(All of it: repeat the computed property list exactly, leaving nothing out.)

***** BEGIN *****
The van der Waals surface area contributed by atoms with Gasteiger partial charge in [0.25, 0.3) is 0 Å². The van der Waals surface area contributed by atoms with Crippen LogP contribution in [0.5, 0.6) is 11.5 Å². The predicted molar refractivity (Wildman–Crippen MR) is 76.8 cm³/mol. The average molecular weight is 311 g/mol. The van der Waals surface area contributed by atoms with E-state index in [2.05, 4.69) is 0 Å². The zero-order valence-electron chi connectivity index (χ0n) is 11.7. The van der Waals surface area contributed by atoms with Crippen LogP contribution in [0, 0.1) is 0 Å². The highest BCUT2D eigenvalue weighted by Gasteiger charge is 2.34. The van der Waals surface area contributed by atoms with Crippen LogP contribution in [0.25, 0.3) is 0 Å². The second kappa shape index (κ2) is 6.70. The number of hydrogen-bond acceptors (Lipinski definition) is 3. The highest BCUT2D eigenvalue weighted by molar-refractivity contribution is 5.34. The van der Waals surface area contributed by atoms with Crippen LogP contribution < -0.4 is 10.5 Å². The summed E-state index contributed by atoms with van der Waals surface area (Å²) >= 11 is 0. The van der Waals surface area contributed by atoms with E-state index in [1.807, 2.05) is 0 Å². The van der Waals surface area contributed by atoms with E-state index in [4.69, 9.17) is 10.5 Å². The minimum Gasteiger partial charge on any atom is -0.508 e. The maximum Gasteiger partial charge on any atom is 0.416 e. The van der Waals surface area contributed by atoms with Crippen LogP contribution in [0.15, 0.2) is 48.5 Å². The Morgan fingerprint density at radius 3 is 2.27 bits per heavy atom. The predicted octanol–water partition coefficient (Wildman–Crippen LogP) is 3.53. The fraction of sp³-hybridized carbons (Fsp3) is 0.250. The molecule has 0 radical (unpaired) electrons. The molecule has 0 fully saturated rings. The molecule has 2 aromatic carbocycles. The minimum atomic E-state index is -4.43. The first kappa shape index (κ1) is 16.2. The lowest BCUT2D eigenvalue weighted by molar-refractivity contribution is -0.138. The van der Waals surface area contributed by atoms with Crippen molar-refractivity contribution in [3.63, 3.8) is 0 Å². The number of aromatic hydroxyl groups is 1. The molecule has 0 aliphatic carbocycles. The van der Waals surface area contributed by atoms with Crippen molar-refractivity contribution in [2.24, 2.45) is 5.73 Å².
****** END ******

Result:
The van der Waals surface area contributed by atoms with Gasteiger partial charge in [0.25, 0.3) is 0 Å². The van der Waals surface area contributed by atoms with Crippen LogP contribution in [0.5, 0.6) is 11.5 Å². The predicted molar refractivity (Wildman–Crippen MR) is 76.8 cm³/mol. The average molecular weight is 311 g/mol. The van der Waals surface area contributed by atoms with E-state index in [2.05, 4.69) is 0 Å². The zero-order valence-electron chi connectivity index (χ0n) is 11.7. The van der Waals surface area contributed by atoms with Crippen LogP contribution in [0, 0.1) is 0 Å². The highest BCUT2D eigenvalue weighted by Gasteiger charge is 2.34. The van der Waals surface area contributed by atoms with Crippen LogP contribution in [0.25, 0.3) is 0 Å². The second kappa shape index (κ2) is 6.70. The number of hydrogen-bond acceptors (Lipinski definition) is 3. The highest BCUT2D eigenvalue weighted by molar-refractivity contribution is 5.34. The van der Waals surface area contributed by atoms with Crippen LogP contribution < -0.4 is 10.5 Å². The summed E-state index contributed by atoms with van der Waals surface area (Å²) >= 11 is 0. The van der Waals surface area contributed by atoms with E-state index in [1.807, 2.05) is 0 Å². The van der Waals surface area contributed by atoms with E-state index in [4.69, 9.17) is 10.5 Å². The minimum Gasteiger partial charge on any atom is -0.508 e. The maximum Gasteiger partial charge on any atom is 0.416 e. The van der Waals surface area contributed by atoms with Crippen LogP contribution in [0.15, 0.2) is 48.5 Å². The Morgan fingerprint density at radius 3 is 2.27 bits per heavy atom. The predicted octanol–water partition coefficient (Wildman–Crippen LogP) is 3.53. The fraction of sp³-hybridized carbons (Fsp3) is 0.250. The molecule has 0 radical (unpaired) electrons. The molecule has 0 fully saturated rings. The molecule has 2 aromatic carbocycles. The minimum atomic E-state index is -4.43. The first kappa shape index (κ1) is 16.2. The lowest BCUT2D eigenvalue weighted by molar-refractivity contribution is -0.138. The van der Waals surface area contributed by atoms with Crippen molar-refractivity contribution in [3.63, 3.8) is 0 Å². The number of aromatic hydroxyl groups is 1. The molecule has 0 aliphatic carbocycles. The van der Waals surface area contributed by atoms with Crippen molar-refractivity contribution in [2.24, 2.45) is 5.73 Å².